Meet Herman, the House Rooster!
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Herman is a Blue Splash Silkie roo who hatched the Saturday that Hurricane Irma hit. His name was, in fact, Irma ... until "she" started crowing! Herman was very sick as a baby. He was the only survivor of a poorly shipped hatchery order of six. We spent a great deal of time and energy pulling him through. So much so, that somewhere along the line, Herman forgot that he was a chicken!
Herman lived in the house all winter. In the beginning, it was because he was too tiny, too sick and needed too much constant attention and treatment. By the time he was well enough to go outside, it was icy-cold. As a newbie, a youngster, and the only Silkie in an established bantam flock, he would have been quickly ostracized and frozen to death. So he stayed inside in a large guinea pig cage, growing bigger and more spoiled by the day.
By the time Herman started crowing, we were used to his being indoors. We didn't even mind his quirky crow. It's a deep, mournful call, which he sounds right before the alarm clocks go off at our house ... so the gentle rumble is a nice eye-opener before harsh reality sets in! Herman's not really sad, he just sounds that way! He's actually the reason for my online name, "MROO." That's short of "The Melancholy Rooster," our Herman!
One of Herman's most lovable quirks is his attachment to his Mompom. Since he was an "only," Herman needed something to snuggle, so we gave him a large pompom intended for my daughter's backpack. He took to it like, well, like a chick to Mama. To this day, he sleeps with it, and carries it around with him. At least twice, we've had to rescue it from the cats. Herman didn't need rescuing, just his Mompom. Herman is fine with the cats ... all four of them!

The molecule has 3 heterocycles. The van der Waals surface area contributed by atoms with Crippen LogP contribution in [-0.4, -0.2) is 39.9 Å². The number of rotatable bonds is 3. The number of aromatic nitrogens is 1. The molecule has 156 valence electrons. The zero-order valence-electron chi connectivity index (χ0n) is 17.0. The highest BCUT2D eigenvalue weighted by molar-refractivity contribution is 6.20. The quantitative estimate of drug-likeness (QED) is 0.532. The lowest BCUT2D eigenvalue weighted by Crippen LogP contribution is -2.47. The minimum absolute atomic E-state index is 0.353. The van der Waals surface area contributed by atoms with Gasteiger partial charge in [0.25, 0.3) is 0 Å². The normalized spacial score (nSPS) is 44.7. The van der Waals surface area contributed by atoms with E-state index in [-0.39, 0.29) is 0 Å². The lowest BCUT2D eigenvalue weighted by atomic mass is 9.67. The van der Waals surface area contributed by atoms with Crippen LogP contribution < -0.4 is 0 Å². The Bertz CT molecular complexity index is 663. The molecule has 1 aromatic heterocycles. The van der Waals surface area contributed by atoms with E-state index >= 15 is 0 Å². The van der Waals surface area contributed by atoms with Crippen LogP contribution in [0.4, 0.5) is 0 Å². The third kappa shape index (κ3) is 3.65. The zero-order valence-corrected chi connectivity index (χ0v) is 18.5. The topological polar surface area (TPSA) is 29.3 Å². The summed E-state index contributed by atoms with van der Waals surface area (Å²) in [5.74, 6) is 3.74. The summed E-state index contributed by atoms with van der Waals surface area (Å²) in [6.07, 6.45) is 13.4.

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On the rare occasion that we can wash the Mompom, Herman goes into full stress mode, calling and fussing like a baby without his blankie. The reunions are positively pathetic!
Herman is a new man, these days! He appears to have found his calling in life. We have a mini-flock of juvenile bantams out back. The four smallest are constantly picked on and forced away from the feeders. Herman has adopted them. He goes out to the pen as soon as we let him out and waits at the door until we let him in. That's what he's doing in the picture, above - waiting for someone to open the run door so he can go in to his babies. He doesn't come out of the run until his charges are safely tucked away in their own corner box at night. Then he'll come to the door to be taken back inside. Heaven forbid we leave him out there!
So, maybe there's hope for Herman. We may yet make a real chicken out of him ... but I doubt it!